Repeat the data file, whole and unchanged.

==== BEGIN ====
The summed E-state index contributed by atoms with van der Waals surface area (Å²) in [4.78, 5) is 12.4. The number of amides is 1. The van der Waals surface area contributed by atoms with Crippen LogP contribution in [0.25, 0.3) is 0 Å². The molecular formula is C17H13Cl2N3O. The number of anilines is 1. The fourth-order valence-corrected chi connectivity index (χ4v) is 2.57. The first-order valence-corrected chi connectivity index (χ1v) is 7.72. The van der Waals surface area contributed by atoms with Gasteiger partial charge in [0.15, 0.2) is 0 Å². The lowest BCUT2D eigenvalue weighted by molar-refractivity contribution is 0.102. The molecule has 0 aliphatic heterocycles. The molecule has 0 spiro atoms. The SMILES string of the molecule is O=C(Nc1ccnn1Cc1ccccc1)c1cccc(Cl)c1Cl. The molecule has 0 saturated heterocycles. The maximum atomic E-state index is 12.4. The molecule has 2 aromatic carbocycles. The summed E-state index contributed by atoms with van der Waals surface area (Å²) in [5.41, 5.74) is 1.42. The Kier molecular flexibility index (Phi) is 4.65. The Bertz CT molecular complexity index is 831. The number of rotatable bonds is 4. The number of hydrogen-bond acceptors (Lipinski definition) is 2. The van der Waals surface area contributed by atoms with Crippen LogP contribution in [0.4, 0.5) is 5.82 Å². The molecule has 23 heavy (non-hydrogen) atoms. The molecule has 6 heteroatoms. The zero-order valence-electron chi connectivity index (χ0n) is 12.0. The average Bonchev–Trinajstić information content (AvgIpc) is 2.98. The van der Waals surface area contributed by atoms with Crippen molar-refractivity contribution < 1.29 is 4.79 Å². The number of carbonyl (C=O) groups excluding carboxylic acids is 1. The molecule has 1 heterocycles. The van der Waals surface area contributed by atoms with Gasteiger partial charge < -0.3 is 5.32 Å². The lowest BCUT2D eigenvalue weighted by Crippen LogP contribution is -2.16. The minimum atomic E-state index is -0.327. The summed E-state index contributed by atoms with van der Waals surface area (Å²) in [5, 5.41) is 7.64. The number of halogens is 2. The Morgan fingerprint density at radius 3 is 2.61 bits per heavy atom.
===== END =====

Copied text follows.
The summed E-state index contributed by atoms with van der Waals surface area (Å²) in [4.78, 5) is 12.4. The number of amides is 1. The van der Waals surface area contributed by atoms with Crippen LogP contribution in [0.25, 0.3) is 0 Å². The molecular formula is C17H13Cl2N3O. The number of anilines is 1. The fourth-order valence-corrected chi connectivity index (χ4v) is 2.57. The first-order valence-corrected chi connectivity index (χ1v) is 7.72. The van der Waals surface area contributed by atoms with Gasteiger partial charge in [0.15, 0.2) is 0 Å². The lowest BCUT2D eigenvalue weighted by molar-refractivity contribution is 0.102. The molecule has 0 aliphatic heterocycles. The molecule has 0 spiro atoms. The SMILES string of the molecule is O=C(Nc1ccnn1Cc1ccccc1)c1cccc(Cl)c1Cl. The molecule has 0 saturated heterocycles. The maximum atomic E-state index is 12.4. The molecule has 2 aromatic carbocycles. The summed E-state index contributed by atoms with van der Waals surface area (Å²) in [5.41, 5.74) is 1.42. The Kier molecular flexibility index (Phi) is 4.65. The Bertz CT molecular complexity index is 831. The number of rotatable bonds is 4. The number of hydrogen-bond acceptors (Lipinski definition) is 2. The van der Waals surface area contributed by atoms with Crippen LogP contribution in [0.4, 0.5) is 5.82 Å². The molecule has 23 heavy (non-hydrogen) atoms. The molecule has 6 heteroatoms. The zero-order valence-electron chi connectivity index (χ0n) is 12.0. The average Bonchev–Trinajstić information content (AvgIpc) is 2.98. The van der Waals surface area contributed by atoms with Crippen molar-refractivity contribution < 1.29 is 4.79 Å². The number of carbonyl (C=O) groups excluding carboxylic acids is 1. The molecule has 1 heterocycles. The van der Waals surface area contributed by atoms with Gasteiger partial charge < -0.3 is 5.32 Å². The lowest BCUT2D eigenvalue weighted by Crippen LogP contribution is -2.16. The minimum atomic E-state index is -0.327. The summed E-state index contributed by atoms with van der Waals surface area (Å²) in [5, 5.41) is 7.64. The number of halogens is 2. The Morgan fingerprint density at radius 3 is 2.61 bits per heavy atom.